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Message Board > Quilters' Corner > How would you approach this? ( Moderated by Sharon1952)

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How would you approach this?
lrstanfill
lrstanfill
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Date: 8/27/13 5:25 PM

My first post!

I am planning a quilt based on this FootyWorks poster: http://m.pinterest.com/pin/247768416972772146/

I'm not sure the best approach.
I've been quilting about 5 years (machine piecing, EPP, machine applique, and a little bit of needleturn). My first thought was machine applique, but the last time I did large pieces with machine applique, the results were stiff and did not lie flat.

Any suggestions on the best approach?

Thanks!

Sharon1952
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Sharon1952  Friend of PR
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In reply to lrstanfill <<


Date: 8/27/13 8:10 PM

Your link looks like it is most easily done with Steam-A-Seam and then machine quilted, but not too densely. Will this be a wall quilt or a serviceable bed quilt? What size will it be?



-- Edited on 8/27/13 8:12 PM --

------
Sewing: A creative mess is better than tidy idleness. ~Author Unknown

lrstanfill
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In reply to Sharon1952 <<


Date: 9/3/13 0:55 AM

I'm planning on a large lap quilt.

What I'm really stuck on is the red outline around the canon. Do I really need an entire layer for the outline, or is there a better way?
-- Edited on 9/3/13 1:00 AM --
-- Edited on 9/3/13 1:01 AM --

OBX
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In reply to lrstanfill <<


Date: 9/3/13 7:34 AM

You could do a wide satin stitch instead of using fabric. If you want to use fabric, you could use bias tape as it handles the curves well and you have the choice of width. Narrower widths handle tight curves better.

Cat n Bull
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thumbsup 2 members like this.
Date: 9/3/13 8:38 AM

I just finished a quilt with some LARGE machine appliqued pieces on it, and I used elmer's washable school glue in a precision tip bottle to hold the edges then satin stitched it. I HATE stiff quilts, and this worked out great! The glue really holds well, you heat set it with a dry iron first. When the quilt is washed all the glue washes away.

For the outline on your cannon pieces, I'd make the quilt exactly like the picture. Red whole cloth background and white appliqued pieces on top. You don't need extra red for the outlines, you already have the red background.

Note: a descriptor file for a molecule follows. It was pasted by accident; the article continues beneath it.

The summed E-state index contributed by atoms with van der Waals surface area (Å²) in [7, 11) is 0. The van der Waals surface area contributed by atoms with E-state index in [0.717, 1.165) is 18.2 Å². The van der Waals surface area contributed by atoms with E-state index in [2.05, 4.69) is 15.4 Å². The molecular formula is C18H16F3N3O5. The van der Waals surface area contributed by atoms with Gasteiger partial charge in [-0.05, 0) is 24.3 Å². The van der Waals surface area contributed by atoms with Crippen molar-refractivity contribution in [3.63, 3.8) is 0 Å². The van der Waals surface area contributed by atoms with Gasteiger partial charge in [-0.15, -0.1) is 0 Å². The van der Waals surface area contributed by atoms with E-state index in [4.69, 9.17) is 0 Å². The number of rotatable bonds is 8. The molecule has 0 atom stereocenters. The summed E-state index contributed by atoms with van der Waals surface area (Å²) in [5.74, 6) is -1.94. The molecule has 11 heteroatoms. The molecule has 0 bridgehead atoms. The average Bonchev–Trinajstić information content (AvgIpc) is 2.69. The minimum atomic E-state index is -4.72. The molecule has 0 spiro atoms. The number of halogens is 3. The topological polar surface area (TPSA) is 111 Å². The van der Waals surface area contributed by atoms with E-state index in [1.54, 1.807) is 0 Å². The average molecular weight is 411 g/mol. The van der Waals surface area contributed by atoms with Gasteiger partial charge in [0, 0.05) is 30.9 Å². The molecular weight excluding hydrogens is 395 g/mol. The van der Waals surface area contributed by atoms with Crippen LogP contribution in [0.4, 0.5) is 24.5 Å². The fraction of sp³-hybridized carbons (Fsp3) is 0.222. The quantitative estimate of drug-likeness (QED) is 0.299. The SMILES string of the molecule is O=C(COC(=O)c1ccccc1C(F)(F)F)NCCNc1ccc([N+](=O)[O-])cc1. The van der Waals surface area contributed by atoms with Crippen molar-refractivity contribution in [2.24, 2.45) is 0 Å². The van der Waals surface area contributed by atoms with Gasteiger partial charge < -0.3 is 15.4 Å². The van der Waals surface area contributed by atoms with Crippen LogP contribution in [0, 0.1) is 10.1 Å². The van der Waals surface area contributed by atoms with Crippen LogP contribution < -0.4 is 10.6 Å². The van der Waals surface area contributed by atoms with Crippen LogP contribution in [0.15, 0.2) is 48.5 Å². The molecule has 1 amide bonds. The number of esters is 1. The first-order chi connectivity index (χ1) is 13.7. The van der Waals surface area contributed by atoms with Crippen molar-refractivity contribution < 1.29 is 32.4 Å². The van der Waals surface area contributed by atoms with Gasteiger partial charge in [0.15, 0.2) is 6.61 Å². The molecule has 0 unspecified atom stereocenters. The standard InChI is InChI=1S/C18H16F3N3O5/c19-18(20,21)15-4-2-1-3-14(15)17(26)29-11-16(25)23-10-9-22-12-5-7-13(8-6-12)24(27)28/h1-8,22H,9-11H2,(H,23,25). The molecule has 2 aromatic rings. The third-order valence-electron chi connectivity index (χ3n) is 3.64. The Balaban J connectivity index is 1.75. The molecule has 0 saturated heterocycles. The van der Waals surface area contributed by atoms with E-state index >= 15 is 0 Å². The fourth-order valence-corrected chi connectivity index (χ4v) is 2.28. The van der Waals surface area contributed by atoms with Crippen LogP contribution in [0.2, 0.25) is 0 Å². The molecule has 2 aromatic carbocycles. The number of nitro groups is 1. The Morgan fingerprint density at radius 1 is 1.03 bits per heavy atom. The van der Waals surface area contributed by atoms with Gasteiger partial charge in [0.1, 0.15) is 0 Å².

When you are finished stitching the white down, if it is too stiff you can cut the red away from the back of the white pieces.
-- Edited on 9/3/13 8:40 AM --

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Cathryn

lrstanfill
lrstanfill
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Date: 9/3/13 4:25 PM

Thanks everyone. I think I was making it harder than it needed to be. I definitely going to try the Elmer's school glue

lrstanfill
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Date: 9/4/13 9:23 PM

Two more questions:
1) Best practice for transferring image for a 50x70 quilt? Will I just have to freehand it?
2) Any drawbacks to doing big pieces of applique with needle turn instead of a machine?

a.rose.sews
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In reply to lrstanfill <<
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Date: 9/4/13 9:36 PM

Well, I use the window to transfer designs. Tape the image to the window and tape the fabric over it. I like to use a General's chalk pencil. Not very high-tech, but works pretty good.

Here's another thought on the applique... Have you tried "reverse applique?" You work with 2 layers of fabric, slit the top fabric to reveal the fabric underneath, and needle=turn the raw edges. I'm working on a petrogliph quilt for my Dad using this method. Here's a picture... http://quiltedsunshine.blogspot.com/p/tessellating-birds-progress.html

Keep us posted on what you end up doing.

------
Annette -- Sewing Machine Mechanic
Bernina 230, Bernina 800DL serger, Kenmore (60 lbs), Singer Treaddle 1901, White serger, Mercury MO111 industrial, shell-stitch machine, plus several to fix and sell or use for parts.

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